MLBTR’s Arbitration Tracker will keep you up to date on every one of the filing numbers from around the game, but here are the highlights — players who filed for $5MM or more. Projections can be found here. Now for the details …
- The Reds countered the $5.7MM filing of Todd Frazier with a $3.9MM figure, according to Kiley McDaniel of Fangraphs (via Twitter).
- Third baseman David Freese filed at $7.6MM and the Angels countered at $5.25MM, WAPT’s Mike Perchick tweets. Halos outfielder Matt Joyce has filed for $5.2MM against a $4.2MM counter, according to Perchick (on Twitter).
- Astros center fielder Dexter Fowler filed for $10.8MM while the club countered at $8.5MM, Perchick tweeets.
- Pirates second baseman Neil Walker filed at $9MM while the club landed at $8MM, Perchick tweets.
- Just-acquired reliever Tyler Clippard has filed for $8.85MM against the Athletics, who countered at $7.775MM, Perchick tweets.
- Cardinals center fielder Jon Jay filed at $5MM while the team countered at $4.1MM, MLB.com’s Jenifer Langosch tweets.
- Pedro Alvarez has requested a $5.75MM salary for the coming season while the Pirates are at $5.25MM, per a tweet from Perchick.
- Righty Mat Latos filed at $10.4MM and the Marlins countered with a $9.4MM figure, per Jon Heyman of CBSSports.com (via Twitter).
- Third baseman Casey McGehee filed at $5.4MM, with the Giants countering at $4MM, Heyman tweets.
- The Braves countered Mike Minor‘s $5.6MM filing number with a $5.1MM team figure, Heyman reports on Twitter.
- Mark Trumbo has filed for $6.9MM against a $5.3MM counter from the Diamondbacks, Heyman tweets. Closer Addison Reed, meanwhile, filed at $5.6MM with the team countering at $4.7MM, per Heyman (via Twitter).
- The Orioles went with a $7.5MM price point for righty Bud Norris, who filed at $10.25MM, per Dan Connolly of the Baltimore Sun (on Twitter). In both relative and absolute terms, there is an even bigger gap between the O’s ($2MM) and breakout slugger Steve Pearce ($5.4MM), who is looking to cash in on a big season in his final year of eligibility. That news also comes via Connolly, on Twitter.
- Entering his final year of arbitration, infielder Daniel Murphy has filed for $8.6MM while the Mets have submitted a $7.4MM figure, Adam Rubin of ESPNNewYork.com tweets.
- Reds 9th inning man Aroldis Chapman filed for $8.7MM while the team countered at $6.65MM, per Heyman (via Twitter).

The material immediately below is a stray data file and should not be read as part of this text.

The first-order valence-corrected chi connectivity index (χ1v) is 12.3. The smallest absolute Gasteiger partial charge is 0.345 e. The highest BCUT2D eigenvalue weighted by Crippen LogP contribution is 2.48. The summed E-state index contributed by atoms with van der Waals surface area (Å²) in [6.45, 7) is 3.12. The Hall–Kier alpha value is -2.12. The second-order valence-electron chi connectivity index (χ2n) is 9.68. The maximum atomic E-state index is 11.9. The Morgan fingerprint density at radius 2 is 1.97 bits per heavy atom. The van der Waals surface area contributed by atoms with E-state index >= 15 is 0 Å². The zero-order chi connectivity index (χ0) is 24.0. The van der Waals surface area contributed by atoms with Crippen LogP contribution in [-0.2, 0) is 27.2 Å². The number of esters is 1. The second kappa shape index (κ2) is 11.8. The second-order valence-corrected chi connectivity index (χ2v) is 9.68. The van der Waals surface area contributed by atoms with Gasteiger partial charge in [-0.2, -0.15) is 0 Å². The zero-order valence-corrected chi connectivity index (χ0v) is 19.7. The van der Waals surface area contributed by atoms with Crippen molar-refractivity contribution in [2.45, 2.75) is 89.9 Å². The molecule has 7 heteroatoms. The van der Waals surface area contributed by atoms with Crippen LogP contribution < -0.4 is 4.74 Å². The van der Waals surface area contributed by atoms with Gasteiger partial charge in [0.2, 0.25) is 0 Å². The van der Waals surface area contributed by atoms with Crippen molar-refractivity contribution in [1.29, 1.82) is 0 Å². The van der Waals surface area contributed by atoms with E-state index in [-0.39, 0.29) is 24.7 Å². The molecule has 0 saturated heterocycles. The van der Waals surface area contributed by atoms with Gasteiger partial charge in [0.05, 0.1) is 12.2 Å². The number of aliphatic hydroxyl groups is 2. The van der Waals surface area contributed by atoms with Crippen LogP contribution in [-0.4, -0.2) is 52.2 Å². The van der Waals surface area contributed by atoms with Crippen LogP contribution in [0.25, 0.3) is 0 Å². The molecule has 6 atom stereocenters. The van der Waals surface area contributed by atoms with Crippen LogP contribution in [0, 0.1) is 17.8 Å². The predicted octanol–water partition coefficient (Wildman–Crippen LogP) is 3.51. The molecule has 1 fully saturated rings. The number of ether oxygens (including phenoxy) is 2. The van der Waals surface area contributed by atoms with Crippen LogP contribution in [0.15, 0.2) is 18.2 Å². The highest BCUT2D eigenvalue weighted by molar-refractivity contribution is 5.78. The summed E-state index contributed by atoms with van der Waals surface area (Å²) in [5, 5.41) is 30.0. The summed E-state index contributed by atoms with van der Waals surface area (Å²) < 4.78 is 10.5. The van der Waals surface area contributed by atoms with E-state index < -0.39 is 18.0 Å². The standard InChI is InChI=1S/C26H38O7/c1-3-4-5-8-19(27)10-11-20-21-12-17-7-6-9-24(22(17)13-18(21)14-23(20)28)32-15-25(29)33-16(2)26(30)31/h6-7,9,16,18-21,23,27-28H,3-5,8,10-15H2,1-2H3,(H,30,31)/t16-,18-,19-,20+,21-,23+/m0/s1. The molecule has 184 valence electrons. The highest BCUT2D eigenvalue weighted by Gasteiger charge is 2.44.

- The Orioles and outfielder Alejandro De Aza will negotiate between filing figures of $5MM and $5.65MM, Roch Kubatko of MASNsports.com tweets.
- Royals first baseman Eric Hosmer filed at $6.7MM and the team countered at $4.6MM, Heyman tweets. The club will also have some ground to make up with closer Greg Holland, who filed at $9MM versus a team filing of $6.65MM, per another Heyman tweet.
- Newly-acquired third baseman Josh Donaldson has filed at $5.75MM, while the Blue Jays countered at $4.3MM, Heyman tweets.
Full Story | Comments | Categories: Addison Reed | Alejandro De Aza | Arizona Diamondbacks | Aroldis Chapman | Atlanta Braves | Baltimore Orioles | Bud Norris | Casey McGehee | Chicago White Sox | Cincinnati Reds | Daniel Murphy | David Freese | Dexter Fowler | Eric Hosmer | Greg Holland | Houston Astros | Jon Jay | Josh Donaldson | Kansas City Royals | Los Angeles Angels of Anaheim | Mark Trumbo | Mat Latos | Matt Joyce | Miami Marlins | Mike Minor | Neil Walker | New York Mets | Oakland Athletics | Pedro Alvarez | Pittsburgh Pirates | San Francisco Giants | St. Louis Cardinals | Steve Pearce | Tampa Bay Rays | Todd Frazier | Toronto Blue Jays | Tyler Clippard
Escobar, of course, had only just been acquired by the Athletics this past weekend alongside Ben Zobrist in a trade that sent a prospect package headlined by Daniel Robertson to the Rays. A trade of Escobar likely means that infielder Marcus Semien, acquired by Oakland in their trade of Jeff Samardzija to the White Sox, will again be ticketed for an everyday role in the middle infield. Indeed, Susan Slusser of the San Francisco Chronicle tweets that Semien will be the club’s shortstop, teaming with Zobrist to comprise the club’s double-play tandem.
As for the Nationals, the acquisition opens a number of avenues. First and foremost is that Escobar simply supplants Danny Espinosa as the team’s second baseman, pairing with All-Star shortstop Ian Desmond. In that scenario, Escobar, who is controlled through the 2016 season at a reasonable total of $13MM (plus an option for the 2017 season), could slide over to shortstop next year if Desmond signs elsewhere as a free agent. However, the possibility of an eventual Desmond trade cannot be outright ignored, as the Nats reportedly discussed a three-team swap with the Rays and Mets last weekend that would have netted them Escobar and Zobrist, with Desmond heading to New York.